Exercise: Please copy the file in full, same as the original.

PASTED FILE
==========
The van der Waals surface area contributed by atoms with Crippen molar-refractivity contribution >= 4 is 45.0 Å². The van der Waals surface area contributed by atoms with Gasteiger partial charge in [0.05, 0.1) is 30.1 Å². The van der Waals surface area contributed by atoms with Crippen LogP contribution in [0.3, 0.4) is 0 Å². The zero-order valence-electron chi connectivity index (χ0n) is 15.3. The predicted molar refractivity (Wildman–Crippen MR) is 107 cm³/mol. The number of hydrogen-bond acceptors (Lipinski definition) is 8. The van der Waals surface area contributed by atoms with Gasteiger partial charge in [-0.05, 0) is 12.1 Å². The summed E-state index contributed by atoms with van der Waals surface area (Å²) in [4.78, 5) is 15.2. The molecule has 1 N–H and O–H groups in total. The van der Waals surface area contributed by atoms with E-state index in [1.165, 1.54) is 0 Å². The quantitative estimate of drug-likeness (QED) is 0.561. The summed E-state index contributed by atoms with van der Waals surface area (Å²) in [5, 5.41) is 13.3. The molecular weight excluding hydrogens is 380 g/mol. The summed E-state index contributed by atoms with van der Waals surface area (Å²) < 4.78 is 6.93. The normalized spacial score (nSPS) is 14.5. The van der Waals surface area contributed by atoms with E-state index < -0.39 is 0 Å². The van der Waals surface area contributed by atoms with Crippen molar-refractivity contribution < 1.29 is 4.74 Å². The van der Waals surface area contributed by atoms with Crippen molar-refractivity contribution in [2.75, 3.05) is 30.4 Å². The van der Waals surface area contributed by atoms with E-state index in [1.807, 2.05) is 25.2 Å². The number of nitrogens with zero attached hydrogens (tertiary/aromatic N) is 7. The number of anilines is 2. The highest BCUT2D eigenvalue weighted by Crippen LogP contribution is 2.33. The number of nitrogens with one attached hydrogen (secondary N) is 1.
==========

The van der Waals surface area contributed by atoms with Crippen molar-refractivity contribution >= 4 is 45.0 Å². The van der Waals surface area contributed by atoms with Gasteiger partial charge in [0.05, 0.1) is 30.1 Å². The van der Waals surface area contributed by atoms with Crippen LogP contribution in [0.3, 0.4) is 0 Å². The zero-order valence-electron chi connectivity index (χ0n) is 15.3. The predicted molar refractivity (Wildman–Crippen MR) is 107 cm³/mol. The number of hydrogen-bond acceptors (Lipinski definition) is 8. The van der Waals surface area contributed by atoms with Gasteiger partial charge in [-0.05, 0) is 12.1 Å². The summed E-state index contributed by atoms with van der Waals surface area (Å²) in [4.78, 5) is 15.2. The molecule has 1 N–H and O–H groups in total. The van der Waals surface area contributed by atoms with E-state index in [1.165, 1.54) is 0 Å². The quantitative estimate of drug-likeness (QED) is 0.561. The summed E-state index contributed by atoms with van der Waals surface area (Å²) in [5, 5.41) is 13.3. The molecular weight excluding hydrogens is 380 g/mol. The summed E-state index contributed by atoms with van der Waals surface area (Å²) < 4.78 is 6.93. The normalized spacial score (nSPS) is 14.5. The van der Waals surface area contributed by atoms with E-state index < -0.39 is 0 Å². The van der Waals surface area contributed by atoms with Crippen molar-refractivity contribution < 1.29 is 4.74 Å². The van der Waals surface area contributed by atoms with Crippen molar-refractivity contribution in [2.75, 3.05) is 30.4 Å². The van der Waals surface area contributed by atoms with E-state index in [1.807, 2.05) is 25.2 Å². The number of nitrogens with zero attached hydrogens (tertiary/aromatic N) is 7. The number of anilines is 2. The highest BCUT2D eigenvalue weighted by Crippen LogP contribution is 2.33. The number of nitrogens with one attached hydrogen (secondary N) is 1.